When your credit utilization is reported to the credit bureaus, your credit utilization grade is calculated based on your total credit utilization (ie the balance of all of your credit cards divided by the total credit limit of all of your credit accounts). The lower total credit utilization you have, ideally under 30%, then the better your credit utilization grade is which should have a positive impact your credit score.
Although the total utilization is what is used by the bureaus, individual utilization is still extremely important as it allows you to have better control over your total credit utilization. …
If you have started building credit, you have probably heard the term ‘credit utilization’ or ‘credit usage’ used at least once or twice. Credit utilization (which is the same as credit usage) measures the amount of your credit limit that been used. Your credit utilization is calculated by dividing your credit card balance to the accounts credit limit (ie the total amount of money on your credit card that you’re able to spend).
Here is an example:
Once you have a better understanding of credit and credit scores, it’s easy to get confused on when you should use your Debit Card instead of your Credit Card, and vise versa. If you’re making purchases that you can easily pay back, then paying on a Credit Card, earning reward points, immediately paying off the balance and building your credit score makes sense, but then why would use a Debit Card? Unfortunately, for most people, this is not the case.
Technically, when you spend on a Credit Card, you’re not spending your own money. This concept makes it really easy for Credit Card holders to excessively spend on their Credit Card and run up their credit balance. …
Most millennials are afraid to begin building their credit score due to a common misunderstanding of how to properly use a Credit Card. If you’re unfamiliar what what a Credit Card is or how it is different than a Debit Card, check out this blog.
Credit Cards are great for certain types of spending and situations as well as to begin building a ‘credit score’ (i.e. a score assigned to an individual that indicates to lenders their trustworthiness to repay a loan). It is not uncommon for parents or guardians to get their child a credit card when they turn 18 or add them to their existing account before they turn 18. …
When picking the right credit card, it’s important to know your options. Of course, financial institutions (i.e. banks, credit unions) and stores have different credit cards with various perks and incentives, but it’s always good to be aware of the types of credit cards that you can sign up for.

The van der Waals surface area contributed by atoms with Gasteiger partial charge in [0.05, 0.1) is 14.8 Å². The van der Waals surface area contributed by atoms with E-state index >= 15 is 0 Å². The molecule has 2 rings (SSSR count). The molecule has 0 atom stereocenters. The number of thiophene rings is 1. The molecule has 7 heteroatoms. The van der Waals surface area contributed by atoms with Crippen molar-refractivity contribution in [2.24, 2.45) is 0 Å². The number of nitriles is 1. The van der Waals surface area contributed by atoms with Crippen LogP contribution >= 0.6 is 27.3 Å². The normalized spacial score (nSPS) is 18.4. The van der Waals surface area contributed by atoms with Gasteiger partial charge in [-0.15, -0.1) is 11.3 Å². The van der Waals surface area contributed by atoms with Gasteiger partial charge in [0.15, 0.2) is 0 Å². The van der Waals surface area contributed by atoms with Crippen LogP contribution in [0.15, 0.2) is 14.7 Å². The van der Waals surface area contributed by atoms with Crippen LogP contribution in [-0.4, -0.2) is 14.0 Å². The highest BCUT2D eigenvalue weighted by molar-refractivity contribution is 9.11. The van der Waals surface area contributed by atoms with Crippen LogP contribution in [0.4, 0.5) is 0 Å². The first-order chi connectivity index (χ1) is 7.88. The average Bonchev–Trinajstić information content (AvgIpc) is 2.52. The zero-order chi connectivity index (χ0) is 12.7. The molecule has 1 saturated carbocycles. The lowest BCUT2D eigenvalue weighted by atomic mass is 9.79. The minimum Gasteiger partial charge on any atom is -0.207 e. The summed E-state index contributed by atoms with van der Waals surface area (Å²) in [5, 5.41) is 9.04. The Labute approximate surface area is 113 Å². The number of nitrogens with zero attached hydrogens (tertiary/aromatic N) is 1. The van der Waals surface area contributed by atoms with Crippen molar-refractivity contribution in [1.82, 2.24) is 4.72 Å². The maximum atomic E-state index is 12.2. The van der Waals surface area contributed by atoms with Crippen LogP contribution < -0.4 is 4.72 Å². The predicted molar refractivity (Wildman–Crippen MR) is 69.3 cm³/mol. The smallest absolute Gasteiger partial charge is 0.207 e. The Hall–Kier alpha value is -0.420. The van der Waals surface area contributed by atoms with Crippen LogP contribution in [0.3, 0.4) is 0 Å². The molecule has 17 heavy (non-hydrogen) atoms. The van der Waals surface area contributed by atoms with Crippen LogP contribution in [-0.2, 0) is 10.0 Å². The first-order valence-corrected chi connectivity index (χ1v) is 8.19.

Credit cards are issued as either:
The dictionary has a lot of different definitions of credit, but from a financial perspective, it is “the provision of money, goods, or services with the expectation of future payment” (via Merriam-Webster). Basically, credit is buying something and paying for it at a later date.
When you sign up and get accepted for a ‘Credit Card’, you are able to borrow money from the card issuer up to a certain ‘credit limit’ in order to purchase items or withdraw cash. As you spend on your Credit Card, you start to increase your ‘credit balance’ which will collect ‘interest’ (i.e. …
If you haven’t started building credit, you should know that it takes about 2 years of credit history for your credit age to start positively impacting your credit score and 7 years for your credit to be considered ‘mature’. This means it is imperative to start building credit as soon as you possibly can!
If you want more information on why you should start building credit, check out this blog.
So what’s the best credit card for you to start building credit with?
Honestly, the specific credit card you choose really depends on your current financial situation as well as any financial goals you may have, but there are definitely some criteria you want to follow when deciding the type of credit card to start…
About 15% of your credit score is based on the length of time since opening your first line of credit, also known as your “credit age”. This means the longer you have had credit, the better it is for your credit score.
It takes about 2 years of credit history for your credit age to start positively impacting your credit score and 7 years for your credit to be considered ‘mature’. This means it is imperative to start building credit as soon as you possibly can! …